When it comes to family foundations and supporting grantees financially, “keeping it in the family” is not always the case. Family foundations are known for giving back to communities, supporting smaller organizations and individuals through grantmaking and significant financial support. This support in turn provides grounding for organizations and individuals to operate and better provide services to their communities. Many family foundations also help elevate the names and work of their grantees. Enter public relations (PR) for family foundations, something we here at The Fearey Group know well.
Family Foundations – What Even Are They?
Let’s back up a minute, though. When it comes to charitable organizations, a foundation of knowledge is important. Whether small, medium or large in size and scale, family foundations are unique in that they get their operating money from multiple members of one single family.
With nearly 50 percent of all private foundations in the U.S. listed as family foundations (Foundation Center, 2011), that’s quite a few stories to tell. Commonly, family foundations have in-house communications departments or work with PR firms in order to tell the story of the foundation and promote the work of grantees. Family foundations’ public relations efforts help inject the personal into private giving institutions. Those same efforts also help the foundation’s grantees, too.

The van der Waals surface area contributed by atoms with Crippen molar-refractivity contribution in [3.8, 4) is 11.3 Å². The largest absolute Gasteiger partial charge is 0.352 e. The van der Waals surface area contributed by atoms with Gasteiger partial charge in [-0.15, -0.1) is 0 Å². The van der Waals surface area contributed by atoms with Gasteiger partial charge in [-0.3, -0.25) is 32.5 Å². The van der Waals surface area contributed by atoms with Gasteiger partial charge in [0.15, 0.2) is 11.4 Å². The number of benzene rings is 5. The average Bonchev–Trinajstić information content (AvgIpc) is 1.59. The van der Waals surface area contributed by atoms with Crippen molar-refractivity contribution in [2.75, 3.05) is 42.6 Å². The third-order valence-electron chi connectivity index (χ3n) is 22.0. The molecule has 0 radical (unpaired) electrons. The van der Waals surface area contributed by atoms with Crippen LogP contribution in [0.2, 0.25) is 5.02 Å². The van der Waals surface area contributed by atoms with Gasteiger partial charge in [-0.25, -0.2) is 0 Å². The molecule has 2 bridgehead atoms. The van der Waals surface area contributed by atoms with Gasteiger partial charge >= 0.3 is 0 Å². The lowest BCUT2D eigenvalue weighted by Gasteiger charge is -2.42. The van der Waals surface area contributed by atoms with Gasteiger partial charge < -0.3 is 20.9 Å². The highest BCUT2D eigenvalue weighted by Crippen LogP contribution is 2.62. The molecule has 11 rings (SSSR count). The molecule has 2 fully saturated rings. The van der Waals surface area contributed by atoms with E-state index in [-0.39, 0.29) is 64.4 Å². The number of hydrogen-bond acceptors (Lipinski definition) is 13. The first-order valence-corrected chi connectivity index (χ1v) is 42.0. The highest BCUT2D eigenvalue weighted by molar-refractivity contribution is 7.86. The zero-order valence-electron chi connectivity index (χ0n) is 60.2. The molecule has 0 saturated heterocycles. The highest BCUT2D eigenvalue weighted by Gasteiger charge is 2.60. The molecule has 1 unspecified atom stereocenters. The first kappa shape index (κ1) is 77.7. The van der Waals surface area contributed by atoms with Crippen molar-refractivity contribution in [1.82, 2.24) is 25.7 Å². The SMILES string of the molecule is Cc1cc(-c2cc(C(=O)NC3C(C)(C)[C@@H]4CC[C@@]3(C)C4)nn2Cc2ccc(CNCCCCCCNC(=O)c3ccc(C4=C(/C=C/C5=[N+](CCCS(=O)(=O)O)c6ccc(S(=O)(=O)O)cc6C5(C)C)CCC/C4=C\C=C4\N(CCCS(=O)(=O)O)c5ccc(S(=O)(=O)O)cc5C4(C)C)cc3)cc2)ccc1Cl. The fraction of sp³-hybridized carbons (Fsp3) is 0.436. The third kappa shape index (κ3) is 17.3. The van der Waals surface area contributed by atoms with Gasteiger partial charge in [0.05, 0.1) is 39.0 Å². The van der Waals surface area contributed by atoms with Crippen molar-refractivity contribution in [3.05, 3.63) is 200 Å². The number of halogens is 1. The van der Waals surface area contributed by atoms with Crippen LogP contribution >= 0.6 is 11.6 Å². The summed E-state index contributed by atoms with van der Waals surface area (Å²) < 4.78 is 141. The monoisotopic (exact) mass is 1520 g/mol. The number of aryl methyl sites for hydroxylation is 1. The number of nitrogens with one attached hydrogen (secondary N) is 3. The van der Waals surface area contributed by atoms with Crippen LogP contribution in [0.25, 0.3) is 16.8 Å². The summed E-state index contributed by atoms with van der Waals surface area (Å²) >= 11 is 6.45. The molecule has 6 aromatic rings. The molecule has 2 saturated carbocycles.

Here are some ways that family foundations leverage public relations to assist their grantees.
Ways That Family Foundations Use PR To Assist Their Grantees
- Boost grantees’ credibility and visibility:
PR helps tell a foundation’s story, incorporating grantees into the story and boosting grantees’ own visibility and credibility.
Public relations is about communicating your story — whether you are an individual, a family or an organization. Families often have deep emotional ties and connections, which means family foundations have stories, whether historical, interpersonal or current. Naturally, these stories drive the family’s narrative.
As family foundations use PR to communicate their stories, they can include their grantees in external communications with the public.
This can include highlighting grantees and their success stories on the foundation’s blog or social media channels, or through promotional collateral such as brochures or videos about the foundation and who it works with. One common practice of family foundations is dedicating primary sections of their website to illustrate the work of grantees, as seen on the Jonathan Logan Family Foundation’s “Partners in the Spotlight” page. These combined efforts signal the connection between the foundation and its grantees, indicating a sense of solidarity and appreciation toward the grantee from the foundation.
As grantees are included in a foundation’s storytelling through PR, they are aligned with a foundation with a strong story itself. In turn, the foundation’s communications channels and platforms help amplify grantees’ stories and mission among formerly unreached audiences. It’s a visibility booster for the grantee, and it also helps lend credibility to the grantee, signifying that the foundation stands by the grantee’s work financially and messaging-wise.
- Value alignment:
PR helps family foundations illustrate intentions and communicate their values, all while highlighting grantees doing work related to those values.